“We have parent-teacher conferences, and it’s interesting because in their comments, I can tell the teachers really know Cameron,” Darin Alred says.
Another advantage cited by online learners was the additional courses that cater to their personal interests.
Garner is taking honors algebra, which she would have had to wait another two years to take at her local school. This year, Cameron Alred is enrolled in university-level courses offered by college professors.
“I have students taking Chinese and music courses connected with the Julliard School,” says Donna Hogan, a high school math teacher at Oklahoma Connections Academy, one of the tuition-free virtual public schools in the state. “There’s no way many students in Oklahoma, particularly in rural settings, would otherwise have access to these opportunities.”
Beyond the screen
What both Alred and Garner say they miss from brick-and-mortar schools is the regular, in-person interaction with fellow students and teachers.
Alred has been satisfied with finding a social outlet through his church youth group and the regional meet-ups with Stanford OHS students. He also attends in-person summer sessions at Stanford.
For Garner, it has been more difficult. In October, she seriously considered transferring back to a traditional school for the social interaction, even though she feels there are more options and challenges in the online environment.
Garner lives in Inola, which is about a 30-minute drive to central Tulsa. This gives her fewer extracurricular options nearby that aren’t connected to the traditional school system. And the monthly regional field trips provided by her virtual school in Tulsa, where she can meet with fellow students, haven’t been enough to create deep friendships, she says.
Garner’s mother, Jennifer Garner, is working to create an in-person group to show virtual students how to cook and sew. “This will combine both a social and learning environment,” says Lee Garner, Emily’s father.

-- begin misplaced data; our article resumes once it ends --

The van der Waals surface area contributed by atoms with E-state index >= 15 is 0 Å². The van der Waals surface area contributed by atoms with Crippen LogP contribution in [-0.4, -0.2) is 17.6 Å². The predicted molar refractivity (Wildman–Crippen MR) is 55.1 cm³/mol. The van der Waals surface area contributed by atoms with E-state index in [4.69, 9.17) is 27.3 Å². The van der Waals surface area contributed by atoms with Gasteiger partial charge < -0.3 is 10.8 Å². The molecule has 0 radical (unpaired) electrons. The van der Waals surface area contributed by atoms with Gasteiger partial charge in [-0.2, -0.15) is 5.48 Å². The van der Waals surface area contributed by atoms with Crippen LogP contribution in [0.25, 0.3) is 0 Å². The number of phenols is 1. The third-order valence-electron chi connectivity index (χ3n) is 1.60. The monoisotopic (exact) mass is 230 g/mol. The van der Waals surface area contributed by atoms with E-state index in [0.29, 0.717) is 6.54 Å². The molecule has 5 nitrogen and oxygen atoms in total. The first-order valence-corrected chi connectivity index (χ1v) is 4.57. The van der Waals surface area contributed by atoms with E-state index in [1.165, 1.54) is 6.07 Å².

In the future, her parents also hope more standard public schools, as well as homeschool-based extracurricular activities, will be open to participation by students enrolled in online education.
As the head of school at Oklahoma Virtual Charter Academy, Sheryl Tatum emphasizes that there’s more flexibility, but within parameters.
“You can’t choose to only do one math lesson this week. There are still deadlines students must meet,” Tatum says. “We’re a public school in Oklahoma, so we have a governing board and the school is accredited by the State Department of Education, which audits us just like any other brick-and-mortar.”
Oklahoma online public charter schools, which are only available to state residents, began in 2011. With the formation of the Oklahoma Statewide Virtual Charter School Board in 2012, these schools must be approved through the Statewide Virtual Charter School Board and are accredited by the Department of Education. The online schools are required to follow laws in place for other Oklahoma charter options.
Since online education is new, experts say it’s difficult to know how well each school and student is performing without further analysis and more information. A 2012 Center for Public Education report found a “troubling overall picture of poor performance and low graduation rates for full-time online students.” Alternatively, other studies revealed positive gains for online students in K-8.
In 2013, the University of Colorado’s National Education Policy Center recommended state agencies ensure these schools are fully reporting information, along with creating outcome measures designed for full-time online students.
While online education’s success will become clearer in the years to come, Darin Alred believes it’s important to listen to each child’s needs.
“If parents find themselves with a kid that is wired a little different, or their local school isn’t connecting with their needs, don’t be afraid to look outside the box and find another path,” he says. “For Cameron, he lights up and can’t stop talking about something that happened in class, which is very validating that we made the right decision.”